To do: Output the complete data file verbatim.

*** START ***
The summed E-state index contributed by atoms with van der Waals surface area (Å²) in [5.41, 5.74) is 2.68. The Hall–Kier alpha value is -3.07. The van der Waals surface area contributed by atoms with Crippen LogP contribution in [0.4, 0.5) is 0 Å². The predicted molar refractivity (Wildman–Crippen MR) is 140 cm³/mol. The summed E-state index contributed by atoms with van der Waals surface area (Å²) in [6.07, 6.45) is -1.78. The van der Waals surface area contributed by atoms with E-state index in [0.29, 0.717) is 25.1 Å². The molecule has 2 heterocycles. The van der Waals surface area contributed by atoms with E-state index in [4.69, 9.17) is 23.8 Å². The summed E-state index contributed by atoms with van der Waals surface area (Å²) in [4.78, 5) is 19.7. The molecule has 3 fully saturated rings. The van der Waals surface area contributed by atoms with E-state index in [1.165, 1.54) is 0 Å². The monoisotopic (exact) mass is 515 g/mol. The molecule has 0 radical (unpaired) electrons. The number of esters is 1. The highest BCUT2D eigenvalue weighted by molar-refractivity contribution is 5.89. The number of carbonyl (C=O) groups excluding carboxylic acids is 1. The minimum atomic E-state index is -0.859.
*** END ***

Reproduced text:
The summed E-state index contributed by atoms with van der Waals surface area (Å²) in [5.41, 5.74) is 2.68. The Hall–Kier alpha value is -3.07. The van der Waals surface area contributed by atoms with Crippen LogP contribution in [0.4, 0.5) is 0 Å². The predicted molar refractivity (Wildman–Crippen MR) is 140 cm³/mol. The summed E-state index contributed by atoms with van der Waals surface area (Å²) in [6.07, 6.45) is -1.78. The van der Waals surface area contributed by atoms with E-state index in [0.29, 0.717) is 25.1 Å². The molecule has 2 heterocycles. The van der Waals surface area contributed by atoms with E-state index in [4.69, 9.17) is 23.8 Å². The summed E-state index contributed by atoms with van der Waals surface area (Å²) in [4.78, 5) is 19.7. The molecule has 3 fully saturated rings. The van der Waals surface area contributed by atoms with E-state index in [1.165, 1.54) is 0 Å². The monoisotopic (exact) mass is 515 g/mol. The molecule has 0 radical (unpaired) electrons. The number of esters is 1. The highest BCUT2D eigenvalue weighted by molar-refractivity contribution is 5.89. The number of carbonyl (C=O) groups excluding carboxylic acids is 1. The minimum atomic E-state index is -0.859.